Church schools are part of England’s green and pleasant land. They sit next to the local spired church, come complete with cricket pitch, and look pleasant on a postcard. Or maybe not. More significantly, they have won the hearts of many parents for their good grades and moral ethos. Competition for entry remains at a premium.

Enter, stage left, a so-called Islamist ‘plot’ to infiltrate education in Birmingham. For some secularists there is only a fine line between a small minority of Muslims seeking heavy-handed influence in schools and children singing ‘Shine Jesus Shine’ in assembly. But such polarisation isn’t particularly helpful, especially when the pendulum swings towards an agenda with a deeply anti-religious bias.

When discussion of faith schools comes to the fore, we are still largely talking about church schools. There are approximately 7,000 faith-based schools in England, equating to about a third of all schools. The majority of these are CofE schools, then Roman Catholic; other faiths constitute just a tiny handful of these state-maintained schools.

Nevertheless, despite their good reputation, faith-based schools continue to receive substantial scrutiny. With government institutions on high alert, this scrutiny could be set to rise. So what are the possible implications for faith schools? And, if it comes to it, why should we defend them?


Operation Trojan Horse was the name given to an alleged Islamist agenda seeking to take over several schools in Birmingham, described in a letter that was leaked in March. While it is not clear whether the letter itself was a hoax, when combined with independent reports to Birmingham City Council, it has resulted in four investigations in up to 25 schools.

The schools in question are not faith schools, or ‘schools with a religious character’, but a combination of academies and council-run schools. At the centre of the investigation is the Park View Educational Trust, a group of three academies. Members of staff at Park View Academy, one of the trust’s schools, initially approached the British Humanist Association (BHA) with concerns about some of the school’s practices. Unsurprisingly, the secularist group has pursued the case with significant interest.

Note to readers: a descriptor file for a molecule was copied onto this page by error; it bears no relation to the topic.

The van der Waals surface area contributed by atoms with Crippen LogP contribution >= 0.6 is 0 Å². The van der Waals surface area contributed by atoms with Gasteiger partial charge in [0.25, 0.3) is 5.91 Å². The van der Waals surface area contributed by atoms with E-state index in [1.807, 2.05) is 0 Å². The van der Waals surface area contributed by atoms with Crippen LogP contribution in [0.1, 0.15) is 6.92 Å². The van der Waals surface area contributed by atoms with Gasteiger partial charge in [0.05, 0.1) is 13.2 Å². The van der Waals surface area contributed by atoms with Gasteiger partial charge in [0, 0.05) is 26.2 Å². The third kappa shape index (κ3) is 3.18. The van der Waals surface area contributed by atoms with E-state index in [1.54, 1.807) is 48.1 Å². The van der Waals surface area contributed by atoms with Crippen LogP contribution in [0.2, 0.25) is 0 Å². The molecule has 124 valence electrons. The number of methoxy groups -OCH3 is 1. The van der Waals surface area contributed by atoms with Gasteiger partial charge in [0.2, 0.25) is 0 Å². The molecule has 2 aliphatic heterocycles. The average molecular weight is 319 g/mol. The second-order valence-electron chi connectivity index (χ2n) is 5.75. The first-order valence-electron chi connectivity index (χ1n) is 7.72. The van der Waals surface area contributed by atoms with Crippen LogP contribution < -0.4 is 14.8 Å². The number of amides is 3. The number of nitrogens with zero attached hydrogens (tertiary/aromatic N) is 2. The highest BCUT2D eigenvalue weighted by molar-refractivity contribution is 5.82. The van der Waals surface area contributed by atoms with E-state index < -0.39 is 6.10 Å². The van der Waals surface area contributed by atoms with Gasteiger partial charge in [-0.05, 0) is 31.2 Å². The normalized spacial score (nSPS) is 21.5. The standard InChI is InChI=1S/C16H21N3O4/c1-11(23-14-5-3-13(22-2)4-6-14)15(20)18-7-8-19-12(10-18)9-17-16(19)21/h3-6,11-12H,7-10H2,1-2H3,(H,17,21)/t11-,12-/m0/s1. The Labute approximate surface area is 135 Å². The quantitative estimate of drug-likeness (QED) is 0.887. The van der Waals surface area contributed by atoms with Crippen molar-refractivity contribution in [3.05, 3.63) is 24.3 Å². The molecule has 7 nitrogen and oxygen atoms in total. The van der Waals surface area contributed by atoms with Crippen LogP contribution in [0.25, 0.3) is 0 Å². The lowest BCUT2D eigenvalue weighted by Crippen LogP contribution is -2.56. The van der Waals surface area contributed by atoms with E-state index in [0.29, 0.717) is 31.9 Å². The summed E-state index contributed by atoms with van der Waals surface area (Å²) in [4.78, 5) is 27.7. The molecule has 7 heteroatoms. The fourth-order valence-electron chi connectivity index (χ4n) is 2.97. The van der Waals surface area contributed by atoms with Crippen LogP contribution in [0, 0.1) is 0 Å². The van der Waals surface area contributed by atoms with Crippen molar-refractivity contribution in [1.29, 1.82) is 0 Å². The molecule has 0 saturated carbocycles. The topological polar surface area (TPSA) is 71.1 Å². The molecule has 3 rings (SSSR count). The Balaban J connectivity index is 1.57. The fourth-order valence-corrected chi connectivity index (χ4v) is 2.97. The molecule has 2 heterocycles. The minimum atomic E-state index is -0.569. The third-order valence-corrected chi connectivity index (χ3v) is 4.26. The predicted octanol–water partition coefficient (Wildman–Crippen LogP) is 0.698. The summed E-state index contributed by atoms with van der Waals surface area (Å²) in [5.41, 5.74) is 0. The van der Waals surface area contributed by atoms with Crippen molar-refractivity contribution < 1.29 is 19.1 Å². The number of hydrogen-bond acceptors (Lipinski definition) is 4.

The allegations include claims that male and female pupils were segregated – often with the female pupils sitting at the back or sides of classes; discrimination against non-Muslim pupils, and restricting the curriculum to comply with Islamic teaching.

While the plot may well be a hoax, the National Association of Head Teachers said in a statement: ‘The association affirms its view that the so called “Trojan Horse” letters are likely to be fakes but that a small number of primary and secondary schools in both the maintained and academy sectors have experienced concerted efforts to alter their character in line with the Islamic faith.’

The reports are concerning, but the investigations have resulted in criticism and countercriticism. And blame may not rest entirely with the schools’ governing bodies. Director of the Association for Christian Teachers, Clive Ireson, says: ‘While the allegation of the Islamist agenda in some of Birmingham’s schools is very worrying, we must not allow this criticism to be reflected onto all Muslim governors. The failure in this case appears to be that Birmingham City Council had lost control and wasn’t carrying out due diligence of its schools and their governing bodies.’

This is not the first time in recent months that Islam in schools has been in the news. Al-Madinah School in Derby was placed in special measures in October 2013, having been rated ‘inadequate’ by Ofsted. Concerns were raised over the strict Islamic dress imposed on female staff as well as the treatment of girls, alongside other health and safety concerns.

For some secularists there is only a fine line between a small minority of Muslims seeking heavy-handed influence in schools and children singing ‘Shine Jesus Shine’


But what does this have to do with the Church? Secularist groups have seen these events as an opportunity to condemn all religious involvement in education. Stephen Evans, campaigns manager at the National Secular Society (NSS) says: ‘We welcome the government’s robust response to the specific allegations against schools in Birmingham, but it has a long way to go before we can be confident that children’s education isn’t being compromised by groups with a religious agenda.

‘The prevalence of faith schools demonstrates that schools are regarded by many as places where it is legitimate to seek to encourage adherence to a particular religious belief. This mindset needs to be challenged.’